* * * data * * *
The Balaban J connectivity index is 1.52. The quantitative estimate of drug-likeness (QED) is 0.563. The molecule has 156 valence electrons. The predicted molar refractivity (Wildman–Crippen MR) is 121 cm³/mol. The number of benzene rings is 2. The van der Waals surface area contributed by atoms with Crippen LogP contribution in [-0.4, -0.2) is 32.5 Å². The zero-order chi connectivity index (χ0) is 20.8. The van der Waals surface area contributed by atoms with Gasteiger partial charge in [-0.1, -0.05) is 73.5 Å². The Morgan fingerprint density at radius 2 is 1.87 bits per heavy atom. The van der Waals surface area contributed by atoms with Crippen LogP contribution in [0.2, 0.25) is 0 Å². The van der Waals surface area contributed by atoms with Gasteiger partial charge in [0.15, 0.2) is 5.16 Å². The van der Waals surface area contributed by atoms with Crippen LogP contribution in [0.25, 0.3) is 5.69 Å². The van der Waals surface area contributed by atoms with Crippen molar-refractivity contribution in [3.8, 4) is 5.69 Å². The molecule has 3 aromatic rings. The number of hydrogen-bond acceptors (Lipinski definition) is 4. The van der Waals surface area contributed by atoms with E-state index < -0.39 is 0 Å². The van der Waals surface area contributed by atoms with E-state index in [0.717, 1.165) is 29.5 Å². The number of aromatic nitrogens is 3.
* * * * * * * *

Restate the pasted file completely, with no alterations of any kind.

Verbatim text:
The Balaban J connectivity index is 1.52. The quantitative estimate of drug-likeness (QED) is 0.563. The molecule has 156 valence electrons. The predicted molar refractivity (Wildman–Crippen MR) is 121 cm³/mol. The number of benzene rings is 2. The van der Waals surface area contributed by atoms with Crippen LogP contribution in [-0.4, -0.2) is 32.5 Å². The zero-order chi connectivity index (χ0) is 20.8. The van der Waals surface area contributed by atoms with Gasteiger partial charge in [-0.1, -0.05) is 73.5 Å². The Morgan fingerprint density at radius 2 is 1.87 bits per heavy atom. The van der Waals surface area contributed by atoms with Crippen LogP contribution in [0.2, 0.25) is 0 Å². The van der Waals surface area contributed by atoms with Gasteiger partial charge in [0.15, 0.2) is 5.16 Å². The van der Waals surface area contributed by atoms with Crippen LogP contribution in [0.25, 0.3) is 5.69 Å². The van der Waals surface area contributed by atoms with Crippen molar-refractivity contribution in [3.8, 4) is 5.69 Å². The molecule has 3 aromatic rings. The number of hydrogen-bond acceptors (Lipinski definition) is 4. The van der Waals surface area contributed by atoms with E-state index < -0.39 is 0 Å². The van der Waals surface area contributed by atoms with E-state index in [0.717, 1.165) is 29.5 Å². The number of aromatic nitrogens is 3.